[fade]↑ Field drawing of site B2. E18 Tvedestrand- Arendal project, 2015[/fade]
The examination of the site Sagene B2 revealed two find concentrations at 55 and 57 metres above the present sea level. Sagene B2 is thus the highest situated of all the sites investigated within the E18 Tvedestrand-Arendal project. Along with the nearby Sagene B4, it is also the oldest, dating back to about 9000 BC.
A total of about 6800 artefacts were collected during the investigation of the site. A high number of arrowheads constitute a striking feature in the assemblage, which indicates that the production and maintenance of tools and equipment for hunting has been the key activity at the site. Tools assumed to have been used for the processing of wood, meat, skin and bones, such as knives, scrapers and burins are considered to be too few for the site to be interpreted as a base camp. Instead, the site may have had special functions within a complex of several concurrent sites.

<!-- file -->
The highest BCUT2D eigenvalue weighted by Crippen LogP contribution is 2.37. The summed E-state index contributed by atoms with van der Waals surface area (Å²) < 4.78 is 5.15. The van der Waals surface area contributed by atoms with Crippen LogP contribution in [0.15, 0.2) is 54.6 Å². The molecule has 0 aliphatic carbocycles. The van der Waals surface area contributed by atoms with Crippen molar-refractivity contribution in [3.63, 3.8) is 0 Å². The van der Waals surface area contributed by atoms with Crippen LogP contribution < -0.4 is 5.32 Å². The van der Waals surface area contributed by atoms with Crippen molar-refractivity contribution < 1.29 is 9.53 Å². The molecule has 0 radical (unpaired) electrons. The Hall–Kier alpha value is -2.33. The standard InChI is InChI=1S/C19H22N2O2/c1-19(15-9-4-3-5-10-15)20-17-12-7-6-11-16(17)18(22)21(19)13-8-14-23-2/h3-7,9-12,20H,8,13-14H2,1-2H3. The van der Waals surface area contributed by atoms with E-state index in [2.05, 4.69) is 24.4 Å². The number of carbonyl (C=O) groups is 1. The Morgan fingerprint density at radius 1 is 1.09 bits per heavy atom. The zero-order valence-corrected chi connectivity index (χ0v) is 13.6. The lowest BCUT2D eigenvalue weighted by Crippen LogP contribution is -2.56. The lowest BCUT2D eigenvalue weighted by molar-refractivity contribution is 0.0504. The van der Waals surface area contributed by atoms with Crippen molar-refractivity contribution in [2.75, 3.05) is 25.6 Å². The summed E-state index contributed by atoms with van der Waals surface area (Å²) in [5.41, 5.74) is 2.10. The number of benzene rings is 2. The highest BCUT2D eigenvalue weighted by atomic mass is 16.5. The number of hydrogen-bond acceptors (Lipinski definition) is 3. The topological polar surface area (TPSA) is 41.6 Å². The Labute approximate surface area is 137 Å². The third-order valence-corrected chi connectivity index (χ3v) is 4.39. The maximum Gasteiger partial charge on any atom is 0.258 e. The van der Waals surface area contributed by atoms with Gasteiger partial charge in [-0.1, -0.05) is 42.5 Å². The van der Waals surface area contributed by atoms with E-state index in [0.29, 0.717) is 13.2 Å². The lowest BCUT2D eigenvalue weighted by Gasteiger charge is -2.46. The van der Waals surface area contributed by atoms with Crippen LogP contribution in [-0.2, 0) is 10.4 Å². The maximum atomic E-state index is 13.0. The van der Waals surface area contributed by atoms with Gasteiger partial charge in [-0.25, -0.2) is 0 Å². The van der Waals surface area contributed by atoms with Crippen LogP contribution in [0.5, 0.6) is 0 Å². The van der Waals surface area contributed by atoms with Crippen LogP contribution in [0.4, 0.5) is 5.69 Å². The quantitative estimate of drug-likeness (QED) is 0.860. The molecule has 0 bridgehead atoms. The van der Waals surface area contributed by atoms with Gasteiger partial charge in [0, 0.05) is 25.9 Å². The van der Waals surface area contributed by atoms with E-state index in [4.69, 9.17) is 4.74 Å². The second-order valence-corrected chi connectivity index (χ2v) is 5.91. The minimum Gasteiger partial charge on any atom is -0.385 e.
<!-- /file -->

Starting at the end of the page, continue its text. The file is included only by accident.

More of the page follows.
The radiocarbon date-result from a cooking pit demonstrates that the site was revisited during the Late Bronze Age, probably within the context of an increased grazing and / or the exploitation of land resources during this period.
(Source: K. Darmark (in print): Sagene B2 – Repeated Early Mesolithic occupations and a Bronze Age cooking pit. In: G. Reitan & L. Sundström (ed.): The Stone Age of Aust-Agder county, South Norway. Archaeological excavations in connection with the new E18 Tvedestrand-Arendal. Oslo, Cappelen Damm.)
[fade]↑ Model of excavated area of site B2 in eight layers composed of twenty parts and photographed together
[fade]← Sculpture of excavated area of site B2 consisting of twenty parts in eight layers, constructed in cardboard